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Cayman’s Firewall Provisions in Relation to Foreign Divorces with a Cayman Connection

July 2020 Robert Lindley

Matrimonial disputes can be a trying and traumatic state of affairs for all involved, including trustees. Where a family trust is involved, the more contentious of marital disputes can quickly draw trustees into the ring for a bout over rights to information regarding, or even to assets held in, the trust. If foreign matrimonial proceedings seek to encroach on the administration of a Cayman Islands trust, the trustee is protected in many respects by what are known as the “firewall provisions” of the Trusts Law (2020 Revision) (“Trusts Law”). Judgments delivered by the Grand Court of the Cayman Islands in 2016 & 2019 and recent legislative reform have affirmed the operation and robustness of the firewall provisions and reinforced the need for a trustee of a Cayman trust under attack in foreign matrimonial proceedings to ensure that its response is, at all times, in the best interests of the trust.

Extension of the firewall provisions

Cayman’s firewall legislation in Sections 90-93 of the Trusts Law confirms that a Cayman trust can only be varied in accordance with Cayman law and only by a Cayman court, and any foreign order would not be enforceable against the trustee, the beneficiaries of the trust or the trust fund. Prior to its recent reform, the Trusts Law’s firewall legislation protected Cayman trusts from being attacked because a foreign law conferred a party with an interest in the trust’s assets by virtue of their personal relationship with the settlor.  Because the provision only made reference to a personal relationship with the settlor, questions arose as to the protection afforded to the settlor’s descendants once the settlor was no longer living.  In order to avoid any technical difficulties in this regard, the relevant provision (being sub-section 91(b)) was amended in 2019 by extending the reference to a “personal relationship to the settlor” to include a personal relationship to any beneficiary including a discretionary beneficiary. The legislative amendment has enhanced the protection offered by the firewall so that it is clearly available to all beneficiaries in countering any potential claims against a trust’s assets such as financial awards in foreign divorce proceedings.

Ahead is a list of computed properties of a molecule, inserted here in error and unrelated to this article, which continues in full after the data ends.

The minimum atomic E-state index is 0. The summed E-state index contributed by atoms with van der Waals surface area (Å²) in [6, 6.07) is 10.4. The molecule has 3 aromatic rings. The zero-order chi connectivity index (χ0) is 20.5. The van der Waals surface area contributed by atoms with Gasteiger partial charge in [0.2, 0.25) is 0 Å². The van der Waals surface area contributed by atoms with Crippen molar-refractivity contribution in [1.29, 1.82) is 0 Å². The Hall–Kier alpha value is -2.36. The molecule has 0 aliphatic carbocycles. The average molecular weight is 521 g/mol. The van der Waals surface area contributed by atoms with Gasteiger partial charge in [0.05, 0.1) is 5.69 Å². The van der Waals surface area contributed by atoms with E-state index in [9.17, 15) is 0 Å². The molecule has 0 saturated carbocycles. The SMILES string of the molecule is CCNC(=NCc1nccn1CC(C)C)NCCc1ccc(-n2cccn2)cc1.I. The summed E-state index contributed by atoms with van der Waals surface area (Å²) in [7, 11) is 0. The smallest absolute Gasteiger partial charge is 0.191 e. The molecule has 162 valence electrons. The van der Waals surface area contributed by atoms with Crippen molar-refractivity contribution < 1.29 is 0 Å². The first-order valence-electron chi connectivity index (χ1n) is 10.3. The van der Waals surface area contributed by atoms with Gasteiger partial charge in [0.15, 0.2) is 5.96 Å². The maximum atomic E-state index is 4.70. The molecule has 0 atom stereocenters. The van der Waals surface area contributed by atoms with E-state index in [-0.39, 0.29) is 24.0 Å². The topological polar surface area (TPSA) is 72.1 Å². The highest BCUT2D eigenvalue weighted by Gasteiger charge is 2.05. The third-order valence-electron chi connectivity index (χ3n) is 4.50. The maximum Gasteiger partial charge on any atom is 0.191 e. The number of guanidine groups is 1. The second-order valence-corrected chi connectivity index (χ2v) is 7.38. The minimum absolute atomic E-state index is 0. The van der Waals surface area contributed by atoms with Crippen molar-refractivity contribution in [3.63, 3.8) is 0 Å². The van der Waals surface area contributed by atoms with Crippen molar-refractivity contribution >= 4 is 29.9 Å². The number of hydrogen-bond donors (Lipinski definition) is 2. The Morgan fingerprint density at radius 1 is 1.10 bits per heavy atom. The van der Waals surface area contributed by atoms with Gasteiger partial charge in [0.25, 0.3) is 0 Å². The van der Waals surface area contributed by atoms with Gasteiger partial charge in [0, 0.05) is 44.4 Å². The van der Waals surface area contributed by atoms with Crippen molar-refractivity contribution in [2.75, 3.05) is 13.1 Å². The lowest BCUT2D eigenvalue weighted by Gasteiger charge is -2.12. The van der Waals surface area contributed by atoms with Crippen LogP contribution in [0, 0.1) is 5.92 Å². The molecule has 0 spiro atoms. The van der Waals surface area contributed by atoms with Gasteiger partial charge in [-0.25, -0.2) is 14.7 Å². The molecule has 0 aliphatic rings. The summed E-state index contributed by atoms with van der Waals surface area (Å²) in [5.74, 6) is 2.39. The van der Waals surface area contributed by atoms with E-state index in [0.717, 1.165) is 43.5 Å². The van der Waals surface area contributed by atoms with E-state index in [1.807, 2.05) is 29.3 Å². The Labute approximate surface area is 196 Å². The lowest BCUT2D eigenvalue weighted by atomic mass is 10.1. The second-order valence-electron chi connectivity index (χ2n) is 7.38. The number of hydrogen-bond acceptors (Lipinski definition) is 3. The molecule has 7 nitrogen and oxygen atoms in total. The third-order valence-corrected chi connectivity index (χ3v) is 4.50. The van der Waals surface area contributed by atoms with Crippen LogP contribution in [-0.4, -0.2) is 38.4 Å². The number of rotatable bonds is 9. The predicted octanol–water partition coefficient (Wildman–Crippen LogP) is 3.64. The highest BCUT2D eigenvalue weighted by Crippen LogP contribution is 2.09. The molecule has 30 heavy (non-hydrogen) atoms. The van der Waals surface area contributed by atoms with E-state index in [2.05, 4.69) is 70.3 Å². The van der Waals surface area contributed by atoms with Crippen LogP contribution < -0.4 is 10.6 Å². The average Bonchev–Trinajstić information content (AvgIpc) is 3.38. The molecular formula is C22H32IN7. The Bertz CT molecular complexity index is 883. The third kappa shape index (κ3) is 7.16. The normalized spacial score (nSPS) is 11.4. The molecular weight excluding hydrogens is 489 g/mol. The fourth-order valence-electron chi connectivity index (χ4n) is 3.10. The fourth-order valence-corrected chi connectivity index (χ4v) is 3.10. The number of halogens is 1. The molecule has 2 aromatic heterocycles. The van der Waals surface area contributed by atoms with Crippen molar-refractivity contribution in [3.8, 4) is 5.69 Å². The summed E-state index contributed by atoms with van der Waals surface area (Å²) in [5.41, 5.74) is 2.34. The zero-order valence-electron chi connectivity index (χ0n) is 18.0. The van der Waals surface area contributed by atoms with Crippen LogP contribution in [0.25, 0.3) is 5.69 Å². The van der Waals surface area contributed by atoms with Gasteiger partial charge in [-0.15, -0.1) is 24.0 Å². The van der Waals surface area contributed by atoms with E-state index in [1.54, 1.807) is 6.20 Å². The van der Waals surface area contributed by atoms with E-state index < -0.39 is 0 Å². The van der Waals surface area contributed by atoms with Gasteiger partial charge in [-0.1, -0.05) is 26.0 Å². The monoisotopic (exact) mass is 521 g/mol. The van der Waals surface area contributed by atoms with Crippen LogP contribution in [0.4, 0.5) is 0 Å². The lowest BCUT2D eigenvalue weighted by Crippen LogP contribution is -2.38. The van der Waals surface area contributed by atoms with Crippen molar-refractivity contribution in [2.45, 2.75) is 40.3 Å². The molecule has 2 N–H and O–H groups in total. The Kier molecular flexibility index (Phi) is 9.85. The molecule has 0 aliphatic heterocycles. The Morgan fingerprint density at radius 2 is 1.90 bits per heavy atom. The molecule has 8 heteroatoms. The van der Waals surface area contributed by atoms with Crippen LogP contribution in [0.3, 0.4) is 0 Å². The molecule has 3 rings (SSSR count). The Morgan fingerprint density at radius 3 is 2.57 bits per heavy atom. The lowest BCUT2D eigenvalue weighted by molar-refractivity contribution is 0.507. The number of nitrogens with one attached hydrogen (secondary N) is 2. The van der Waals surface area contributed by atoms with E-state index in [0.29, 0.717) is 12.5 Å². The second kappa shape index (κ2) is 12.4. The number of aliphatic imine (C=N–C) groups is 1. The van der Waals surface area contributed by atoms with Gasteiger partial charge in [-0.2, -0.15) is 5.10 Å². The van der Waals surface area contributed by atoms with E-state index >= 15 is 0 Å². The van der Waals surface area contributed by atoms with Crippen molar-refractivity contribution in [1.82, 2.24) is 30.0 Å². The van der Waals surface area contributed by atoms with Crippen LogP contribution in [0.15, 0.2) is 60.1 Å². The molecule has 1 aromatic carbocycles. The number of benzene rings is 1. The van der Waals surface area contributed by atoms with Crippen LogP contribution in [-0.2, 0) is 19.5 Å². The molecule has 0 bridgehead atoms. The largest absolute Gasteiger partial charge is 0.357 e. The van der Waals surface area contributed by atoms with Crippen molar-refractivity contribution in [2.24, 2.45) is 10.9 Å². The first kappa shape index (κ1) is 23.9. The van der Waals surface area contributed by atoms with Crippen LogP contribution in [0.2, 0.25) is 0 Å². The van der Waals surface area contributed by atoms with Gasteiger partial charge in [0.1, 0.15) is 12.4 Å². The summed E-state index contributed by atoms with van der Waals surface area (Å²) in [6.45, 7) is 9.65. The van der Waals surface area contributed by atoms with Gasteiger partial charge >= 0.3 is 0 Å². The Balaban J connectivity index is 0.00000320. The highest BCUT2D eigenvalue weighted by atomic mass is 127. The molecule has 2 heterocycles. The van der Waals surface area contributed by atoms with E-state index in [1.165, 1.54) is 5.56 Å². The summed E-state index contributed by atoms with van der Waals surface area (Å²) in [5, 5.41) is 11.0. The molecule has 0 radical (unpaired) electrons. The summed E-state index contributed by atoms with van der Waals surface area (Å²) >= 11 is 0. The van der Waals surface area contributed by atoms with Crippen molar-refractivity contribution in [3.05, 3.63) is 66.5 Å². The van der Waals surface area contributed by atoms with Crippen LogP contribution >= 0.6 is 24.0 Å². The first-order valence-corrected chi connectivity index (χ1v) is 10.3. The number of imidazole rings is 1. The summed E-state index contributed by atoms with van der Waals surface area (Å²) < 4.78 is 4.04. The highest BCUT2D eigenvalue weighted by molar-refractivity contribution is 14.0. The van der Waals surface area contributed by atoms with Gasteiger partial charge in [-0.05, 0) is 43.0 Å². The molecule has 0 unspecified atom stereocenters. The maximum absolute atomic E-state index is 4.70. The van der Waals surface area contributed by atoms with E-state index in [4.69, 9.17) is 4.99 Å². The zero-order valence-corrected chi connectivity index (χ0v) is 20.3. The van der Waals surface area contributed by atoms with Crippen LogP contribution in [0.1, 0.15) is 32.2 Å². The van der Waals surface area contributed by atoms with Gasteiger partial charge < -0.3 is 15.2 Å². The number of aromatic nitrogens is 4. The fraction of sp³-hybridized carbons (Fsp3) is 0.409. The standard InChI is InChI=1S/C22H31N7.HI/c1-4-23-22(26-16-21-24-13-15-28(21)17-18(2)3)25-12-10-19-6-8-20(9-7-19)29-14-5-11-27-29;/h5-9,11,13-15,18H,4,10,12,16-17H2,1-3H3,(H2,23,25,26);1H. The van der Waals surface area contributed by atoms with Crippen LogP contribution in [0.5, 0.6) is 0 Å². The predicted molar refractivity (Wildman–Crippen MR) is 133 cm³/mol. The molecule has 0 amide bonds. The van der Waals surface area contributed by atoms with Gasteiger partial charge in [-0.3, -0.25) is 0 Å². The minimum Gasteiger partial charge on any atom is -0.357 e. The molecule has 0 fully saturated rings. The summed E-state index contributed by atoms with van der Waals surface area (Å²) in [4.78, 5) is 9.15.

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Cayman’s Firewall Provisions in Relation to Foreign Divorces with a Cayman Connection


Robert Lindley
Partner, Head of Cayman & BVI Private Client & Trust

British Virgin Islands, Cayman Islands   +1 345 814 7360


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